Show simple item record

dc.contributor.advisorWalker, Simon
dc.contributor.advisorPickering, Neil
dc.contributor.advisorFranz, Elizabeth
dc.contributor.authorWhittington, Finn Isaac Knapp
dc.date.available2019-09-25T04:26:20Z
dc.date.copyright2019
dc.identifier.citationWhittington, F. I. K. (2019). Rational Reflection and An Integrative Account of Moral Cognition (Thesis, Bachelor of Medical Science with Honours). University of Otago. Retrieved from http://hdl.handle.net/10523/9635en
dc.identifier.urihttp://hdl.handle.net/10523/9635
dc.description.abstractThis thesis is about the relationship between the brain and morality. In the last two decades there has been a rapid growth in the neuroscience and psychology of morality, such that a new a field has emerged called “moral cognition”. However, much of this study is reductive in nature and philosophically uninformed. The aim of this thesis is to discuss the need for an account of moral cognition that is integrative in its character and interdisciplinary in its approach. The current neuroscientific literature shows that moral cognition operates as a physically integrated network. No single part of the brain is solely responsible for moral processing. This raises the question of how the various regions and processes found to be associated with moral cognition function together. In particular, do some processes such as emotion or reason take precedence over the other? To answer these questions a neuroscience informed by moral philosophy is required. Indeed, the study of moral cognition is necessarily dependent on moral philosophical theories, as a notion of what counts as “morality” is required prior to any study, in order to give the study a clear focus. Some of the key figures in the current study of moral cognition are aware of this, and often explicitly take up philosophical presuppositions. However, they do so in cursory ways. Furthermore, current neuroscientific techniques are unable to describe the temporal and holistic nature of moral cognition. Any analysis which relies solely on these techniques is missing normal aspects of moral thinking. Therefore, neuroscience can only be part of an interdisciplinary approach. A theoretical neuroscience informed by a nuanced moral philosophy is needed to start to approach a description of the relationship between the brain and morality. This relationship between neuroscience and moral science can be characterised as involving two perspectives. The scientific perspective brings with it an explanatory account, and is concerned with causal descriptions of brain processes underlying moral behaviour. At the same time, a nuanced moral philosophy inevitably identifies the significance of a first person or agent perspective. From this perspective morality involves a sense of obligation – it recognises that morality is normative. Neuroscience cannot describe morality from a first-person or normative perspective, but the normative aspects of morality cannot be discounted. In this thesis the moral philosophy of Christine Korsgaard is discussed as it is particularly effective in introducing the first-person or normative account of morality and has the advantage of a neuroscientifically plausible view of reason and reflection. The thesis will finish with an exercise of interdisciplinary analysis, where neuroscience can reciprocally inform moral philosophy. I will discuss key aspects of Korsgaard’s theory in the light of contemporary themes in current neuroscience. Specifically, I discuss how her understanding of rational reflection is both supported and moderated by the work of contemporary neuroscience, particularly the work of Antonio Damasio. I also show how her theory and neuroscience can jointly explain the integration of emotion and reason in moral judgement.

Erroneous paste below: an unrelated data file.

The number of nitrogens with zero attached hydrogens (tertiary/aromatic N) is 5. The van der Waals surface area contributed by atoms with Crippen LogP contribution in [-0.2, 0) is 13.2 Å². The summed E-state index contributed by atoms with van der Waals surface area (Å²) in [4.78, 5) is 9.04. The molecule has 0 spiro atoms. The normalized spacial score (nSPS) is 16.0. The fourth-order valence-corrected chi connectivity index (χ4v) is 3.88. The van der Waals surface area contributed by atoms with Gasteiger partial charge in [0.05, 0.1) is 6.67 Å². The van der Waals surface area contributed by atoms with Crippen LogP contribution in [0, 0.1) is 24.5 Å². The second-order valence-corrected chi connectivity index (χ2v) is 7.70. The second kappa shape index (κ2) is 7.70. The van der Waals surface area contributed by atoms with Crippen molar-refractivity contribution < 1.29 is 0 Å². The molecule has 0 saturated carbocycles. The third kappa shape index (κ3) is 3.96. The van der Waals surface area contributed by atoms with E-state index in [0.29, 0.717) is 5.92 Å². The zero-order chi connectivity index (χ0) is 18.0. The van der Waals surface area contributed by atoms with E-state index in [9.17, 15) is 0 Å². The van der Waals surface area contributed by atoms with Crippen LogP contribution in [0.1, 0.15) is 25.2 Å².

dc.format.mimetypeapplication/pdf
dc.language.isoen
dc.publisherUniversity of Otago
dc.rightsAll items in OUR Archive are provided for private study and research purposes and are protected by copyright with all rights reserved unless otherwise indicated.
dc.subjectMorality
dc.subjectMoral Cognition
dc.subjectMoral Judgement
dc.subjectNeuroscience
dc.subjectReason
dc.subjectReflection
dc.subjectChristine Korsgaard
dc.subjectAntonio Damasio
dc.subjectIntegrative
dc.subjectIntegrative network
dc.titleRational Reflection and An Integrative Account of Moral Cognition
dc.typeThesis
dc.date.updated2019-09-25T04:01:03Z
dc.language.rfc3066en
thesis.degree.disciplineBioethics Centre
thesis.degree.nameBachelor of Medical Science with Honours
thesis.degree.grantorUniversity of Otago
thesis.degree.levelHonours
otago.openaccessOpen
otago.evidence.presentYes
 Find in your library

Files in this item

Thumbnail

This item appears in the following Collection(s)

Show simple item record